The CEO of Hong Kong’s Securities and Futures Commission (SFC), Julia Leung Fung-yee, addressed Hong Kong’s embrace of Web3 regulation following the collapse of crypto exchange FTX last November, noting that crypto trading is an important part of the virtual asset ecosystem.
During a recent speech, Leung reportedly explained that the new licensing system for virtual asset providers will ensure that investors are protected while taking into account the risks that financial institutions face. In the chief’s view, incorporating virtual assets providers into the regulatory system was the only way to embrace innovation and strengthen market trust after FTX bankruptcy.
Hong Kong used the FTX collapse to reduce regulatory risks associated with centralized exchanges. In December, nearly 30 days after the exchange crisis unfolded, its legislative council included virtual asset service providers in the same legislation that governs traditional financial institutions.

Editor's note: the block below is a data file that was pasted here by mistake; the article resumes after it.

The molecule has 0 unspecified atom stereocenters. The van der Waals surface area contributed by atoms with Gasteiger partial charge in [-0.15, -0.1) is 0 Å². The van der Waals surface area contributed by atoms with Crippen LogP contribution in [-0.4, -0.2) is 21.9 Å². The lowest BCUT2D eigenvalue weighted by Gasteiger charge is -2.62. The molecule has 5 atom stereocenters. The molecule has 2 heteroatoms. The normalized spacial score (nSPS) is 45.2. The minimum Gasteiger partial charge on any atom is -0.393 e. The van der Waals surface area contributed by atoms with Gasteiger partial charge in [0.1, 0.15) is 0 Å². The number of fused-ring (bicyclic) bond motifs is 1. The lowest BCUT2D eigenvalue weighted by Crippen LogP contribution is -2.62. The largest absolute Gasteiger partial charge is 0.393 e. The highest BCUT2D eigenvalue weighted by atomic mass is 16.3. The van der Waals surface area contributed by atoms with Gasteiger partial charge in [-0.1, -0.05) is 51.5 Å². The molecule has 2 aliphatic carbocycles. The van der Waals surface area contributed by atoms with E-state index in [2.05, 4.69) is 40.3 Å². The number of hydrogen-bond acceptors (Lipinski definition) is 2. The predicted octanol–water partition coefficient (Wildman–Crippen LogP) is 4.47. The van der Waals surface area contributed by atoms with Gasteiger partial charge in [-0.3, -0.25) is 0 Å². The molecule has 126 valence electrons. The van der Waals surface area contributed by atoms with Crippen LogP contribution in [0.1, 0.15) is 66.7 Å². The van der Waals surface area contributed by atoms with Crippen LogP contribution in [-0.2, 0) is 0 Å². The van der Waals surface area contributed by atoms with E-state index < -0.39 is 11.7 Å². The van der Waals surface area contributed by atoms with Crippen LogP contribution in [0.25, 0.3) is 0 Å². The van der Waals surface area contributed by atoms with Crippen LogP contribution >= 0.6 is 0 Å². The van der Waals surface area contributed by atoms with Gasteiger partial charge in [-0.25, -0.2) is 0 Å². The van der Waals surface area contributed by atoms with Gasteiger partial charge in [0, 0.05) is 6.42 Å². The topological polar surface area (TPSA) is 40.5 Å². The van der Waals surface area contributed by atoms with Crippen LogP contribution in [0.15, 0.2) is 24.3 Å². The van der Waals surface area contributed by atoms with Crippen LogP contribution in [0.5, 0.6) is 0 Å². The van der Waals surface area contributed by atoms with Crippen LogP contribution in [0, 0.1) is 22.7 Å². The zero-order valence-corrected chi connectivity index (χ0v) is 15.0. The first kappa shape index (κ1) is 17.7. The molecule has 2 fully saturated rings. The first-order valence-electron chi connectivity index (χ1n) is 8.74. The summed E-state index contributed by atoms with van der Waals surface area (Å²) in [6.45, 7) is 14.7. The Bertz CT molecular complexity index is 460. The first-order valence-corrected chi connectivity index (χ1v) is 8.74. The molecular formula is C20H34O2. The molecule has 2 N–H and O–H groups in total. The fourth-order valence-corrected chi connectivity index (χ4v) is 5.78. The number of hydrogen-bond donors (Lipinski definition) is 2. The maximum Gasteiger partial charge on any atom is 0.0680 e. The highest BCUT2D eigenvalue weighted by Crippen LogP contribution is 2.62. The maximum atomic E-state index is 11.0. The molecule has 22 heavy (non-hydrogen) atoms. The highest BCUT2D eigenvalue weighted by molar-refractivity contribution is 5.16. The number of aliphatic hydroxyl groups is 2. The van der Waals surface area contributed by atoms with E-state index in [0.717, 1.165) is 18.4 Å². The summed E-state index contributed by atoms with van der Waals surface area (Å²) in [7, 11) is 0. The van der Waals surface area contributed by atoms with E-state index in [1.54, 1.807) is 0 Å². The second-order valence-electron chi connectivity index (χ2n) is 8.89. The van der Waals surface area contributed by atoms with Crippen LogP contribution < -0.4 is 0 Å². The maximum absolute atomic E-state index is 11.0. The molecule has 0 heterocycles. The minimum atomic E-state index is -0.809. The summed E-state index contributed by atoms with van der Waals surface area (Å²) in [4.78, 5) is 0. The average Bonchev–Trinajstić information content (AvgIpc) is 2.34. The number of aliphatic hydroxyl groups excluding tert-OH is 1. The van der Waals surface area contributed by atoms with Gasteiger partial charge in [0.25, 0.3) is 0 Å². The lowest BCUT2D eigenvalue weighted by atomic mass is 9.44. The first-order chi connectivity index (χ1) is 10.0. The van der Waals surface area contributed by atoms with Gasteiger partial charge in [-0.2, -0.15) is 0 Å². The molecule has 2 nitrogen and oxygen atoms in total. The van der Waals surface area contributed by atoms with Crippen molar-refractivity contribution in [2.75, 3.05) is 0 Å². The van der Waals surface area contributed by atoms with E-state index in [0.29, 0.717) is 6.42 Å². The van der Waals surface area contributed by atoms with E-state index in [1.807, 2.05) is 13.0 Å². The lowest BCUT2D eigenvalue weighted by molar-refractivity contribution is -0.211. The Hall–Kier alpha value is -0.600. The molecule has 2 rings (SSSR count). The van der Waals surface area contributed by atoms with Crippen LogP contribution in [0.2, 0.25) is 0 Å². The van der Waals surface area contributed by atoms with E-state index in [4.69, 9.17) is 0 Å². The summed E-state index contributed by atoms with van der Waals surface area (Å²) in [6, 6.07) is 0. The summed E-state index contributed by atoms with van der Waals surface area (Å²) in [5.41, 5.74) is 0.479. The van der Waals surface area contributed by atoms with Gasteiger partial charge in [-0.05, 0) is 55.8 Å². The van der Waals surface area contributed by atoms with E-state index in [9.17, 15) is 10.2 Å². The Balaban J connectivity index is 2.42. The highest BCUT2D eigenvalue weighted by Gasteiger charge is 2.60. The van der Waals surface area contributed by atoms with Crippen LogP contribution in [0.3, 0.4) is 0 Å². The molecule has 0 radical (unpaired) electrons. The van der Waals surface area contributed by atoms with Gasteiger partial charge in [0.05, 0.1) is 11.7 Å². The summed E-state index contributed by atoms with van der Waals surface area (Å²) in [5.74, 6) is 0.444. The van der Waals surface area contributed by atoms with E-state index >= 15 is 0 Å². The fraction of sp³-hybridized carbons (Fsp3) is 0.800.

The new rules bring strict AML guidelines and investor protection laws to virtual exchanges looking to open a business in Hong Kong. It also introduces a new licensing scheme that allows retail investors the ability to trade in virtual assets. Until recently, digital assets trading was restricted to professional investors and traders with at least $1 million in bankable assets.
According to Leung, Hong Kong’s cryptocurrency licensing system is a good example of China’s “one country, two systems” policy. Cryptocurrencies have been banned in Mainland China since 2021, while Hong Kong took a different approach by promoting a welcoming environment for crypto business.
Over the past 12 months, more than 150 Web3 firms have established operations in Hong Kong’s Cyberport — a digital hub created by the local government to promote innovation. The influx came after the government allocated 50 million yuan ($7 million) to speed up the development of Web3.